Data Protection: What is new in 2016? A workshop for Charities and Social Enterprises – Review

Disclaimer: I attended this data protection workshop for charities by Anthony Collins solicitors on the 26th of February 2016. I’ve summarised some impacts for charities and nonprofits and provided suggestions for further research and resources. I’m not a lawyer (nor do I play one on TV!), so please take this as my own opinion and seek legal advice appropriate to your situation.

Anthony Collins solicitors are well located in Birmingham city centre. They provided a lovely setting for the workshop, as well as a delicious lunch. I highly recommend their future workshops. This one was free but the presenters were knowledgeable professionals, so I would consider paid workshops in furue.

I enjoyed the day and learned a lot, meeting some wonderful fundraiser from charities around Birmingham. Not only did Jane Burns cover a wide range of changes to data protection and their impact on charities, she was gracious enough to thoughtfully consider questions during her much needed tea break.

Here’s a summary of my notes:

What is data protection?
The Data Protection Act is there to protect your personal information and how it’s used. See Data Protection guidance on for more information.

How is data protection changing?
The underlying issue of data protection revolves around clear, specific, freely given consent. This is especially crucial with the proposed EU-wide data protection regulation.

How does data protection affect my charity?
Data protection around charity governance is high profile, with no latitude or perceived latitude in enforcement. The Charity Commission, the registrar and regulator of charities in England and Wales, has especially focussed on the need to harden compliance.

Which organisations are involved with data protection in the charity sector?

  • ICO  – The Information Commissioner’s Office, the office responsible for the enforcement of the Data Protection Act 1998, and Freedom of Information, have emphasised the importance of dealing with data protection at a strategic as well as an operational level.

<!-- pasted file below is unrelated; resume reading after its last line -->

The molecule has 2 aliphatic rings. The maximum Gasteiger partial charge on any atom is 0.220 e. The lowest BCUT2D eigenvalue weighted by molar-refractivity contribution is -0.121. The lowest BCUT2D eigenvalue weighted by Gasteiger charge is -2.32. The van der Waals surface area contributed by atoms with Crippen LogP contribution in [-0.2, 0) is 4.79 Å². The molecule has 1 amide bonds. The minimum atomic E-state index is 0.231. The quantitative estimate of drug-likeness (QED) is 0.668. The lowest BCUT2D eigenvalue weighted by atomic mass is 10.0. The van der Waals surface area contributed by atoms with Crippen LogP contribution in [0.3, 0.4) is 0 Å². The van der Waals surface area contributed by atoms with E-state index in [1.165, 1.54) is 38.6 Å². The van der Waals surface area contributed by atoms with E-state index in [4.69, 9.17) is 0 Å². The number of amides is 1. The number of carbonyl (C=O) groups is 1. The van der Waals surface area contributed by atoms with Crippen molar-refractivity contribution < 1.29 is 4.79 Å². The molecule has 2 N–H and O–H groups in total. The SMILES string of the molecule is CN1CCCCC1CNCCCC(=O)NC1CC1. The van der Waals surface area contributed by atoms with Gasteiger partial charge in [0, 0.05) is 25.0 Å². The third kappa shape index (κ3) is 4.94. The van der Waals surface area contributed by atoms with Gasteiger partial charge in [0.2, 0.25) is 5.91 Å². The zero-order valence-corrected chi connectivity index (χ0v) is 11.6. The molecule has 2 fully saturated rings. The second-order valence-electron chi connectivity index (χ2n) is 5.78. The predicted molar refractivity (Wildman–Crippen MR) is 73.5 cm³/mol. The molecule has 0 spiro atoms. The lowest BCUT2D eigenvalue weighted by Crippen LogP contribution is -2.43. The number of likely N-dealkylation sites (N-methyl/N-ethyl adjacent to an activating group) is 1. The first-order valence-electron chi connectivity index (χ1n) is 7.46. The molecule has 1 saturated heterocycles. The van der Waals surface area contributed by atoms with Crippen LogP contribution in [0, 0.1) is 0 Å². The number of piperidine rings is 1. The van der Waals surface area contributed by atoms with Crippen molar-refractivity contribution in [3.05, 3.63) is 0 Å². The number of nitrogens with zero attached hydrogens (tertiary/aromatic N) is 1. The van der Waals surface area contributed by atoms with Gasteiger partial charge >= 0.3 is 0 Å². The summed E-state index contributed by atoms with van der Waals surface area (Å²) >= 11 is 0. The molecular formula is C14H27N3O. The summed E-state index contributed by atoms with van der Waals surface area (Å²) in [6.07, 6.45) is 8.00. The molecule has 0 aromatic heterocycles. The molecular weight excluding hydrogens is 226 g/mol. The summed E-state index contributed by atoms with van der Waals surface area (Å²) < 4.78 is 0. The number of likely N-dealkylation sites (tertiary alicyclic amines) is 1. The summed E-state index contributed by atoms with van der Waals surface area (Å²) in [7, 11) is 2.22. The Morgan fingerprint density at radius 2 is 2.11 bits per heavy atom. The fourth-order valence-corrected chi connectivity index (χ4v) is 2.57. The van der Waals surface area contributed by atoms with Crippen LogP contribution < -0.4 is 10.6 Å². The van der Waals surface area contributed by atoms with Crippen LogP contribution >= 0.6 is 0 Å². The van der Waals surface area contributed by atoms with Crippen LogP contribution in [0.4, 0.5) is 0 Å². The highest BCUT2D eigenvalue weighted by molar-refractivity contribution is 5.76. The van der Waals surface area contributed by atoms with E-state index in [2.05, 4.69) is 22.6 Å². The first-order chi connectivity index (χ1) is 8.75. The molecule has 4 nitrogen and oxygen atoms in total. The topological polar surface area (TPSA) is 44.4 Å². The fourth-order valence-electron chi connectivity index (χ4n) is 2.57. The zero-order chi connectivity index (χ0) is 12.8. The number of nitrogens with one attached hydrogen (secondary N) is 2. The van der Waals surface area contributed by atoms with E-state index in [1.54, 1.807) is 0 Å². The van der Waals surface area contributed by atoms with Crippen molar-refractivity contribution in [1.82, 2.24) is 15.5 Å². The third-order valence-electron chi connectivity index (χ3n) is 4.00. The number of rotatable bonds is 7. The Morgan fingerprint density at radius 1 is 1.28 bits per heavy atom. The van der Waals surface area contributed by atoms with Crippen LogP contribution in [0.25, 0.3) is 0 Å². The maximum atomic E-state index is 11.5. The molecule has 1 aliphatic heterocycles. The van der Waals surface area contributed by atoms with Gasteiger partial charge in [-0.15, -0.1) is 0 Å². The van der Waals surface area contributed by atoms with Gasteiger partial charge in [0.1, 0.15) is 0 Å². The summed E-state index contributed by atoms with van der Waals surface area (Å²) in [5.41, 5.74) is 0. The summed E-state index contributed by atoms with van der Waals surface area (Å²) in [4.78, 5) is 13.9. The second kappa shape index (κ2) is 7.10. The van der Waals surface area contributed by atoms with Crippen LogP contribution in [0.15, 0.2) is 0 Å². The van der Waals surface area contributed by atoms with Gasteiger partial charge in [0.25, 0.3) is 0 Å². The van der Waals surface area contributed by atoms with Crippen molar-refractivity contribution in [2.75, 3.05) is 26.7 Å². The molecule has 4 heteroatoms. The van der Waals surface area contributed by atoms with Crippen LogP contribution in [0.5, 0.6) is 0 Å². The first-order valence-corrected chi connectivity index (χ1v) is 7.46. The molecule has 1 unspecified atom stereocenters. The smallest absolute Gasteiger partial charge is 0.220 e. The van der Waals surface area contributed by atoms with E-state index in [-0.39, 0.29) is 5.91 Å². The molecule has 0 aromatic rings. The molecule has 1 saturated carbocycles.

• FRSB – The Fundraising Standards Board, the fundraising regular  and PACAC – the Public Administration and Constitutional Affairs Committee, have advised that data protection especially affects trustees and governance.

After the session, I came up with some considerations for charities and nonprofits who publish open data:

  • Consent: If data release may compromise privacy e.g. locations of where funding was raised or given, do you have clear, specific consent from beneficiaries to publish this information as open data?
  • Privacy Notices: Do you have a privacy notice which indicates what data is held and how it is used? Does the privacy notice mention open data publication?
  • Broad Consent: Soft or broad opt-ins may be insufficient

Who can I speak to about data protection at my charit or protecting data when publishing as open data as a nonprofit?

This is a shortlist, please do your own research!

Are there any resources about data protection or data anonymisation for my charity?

You can also look at my resources for some pointers: Winning with data for charities and nonprofits

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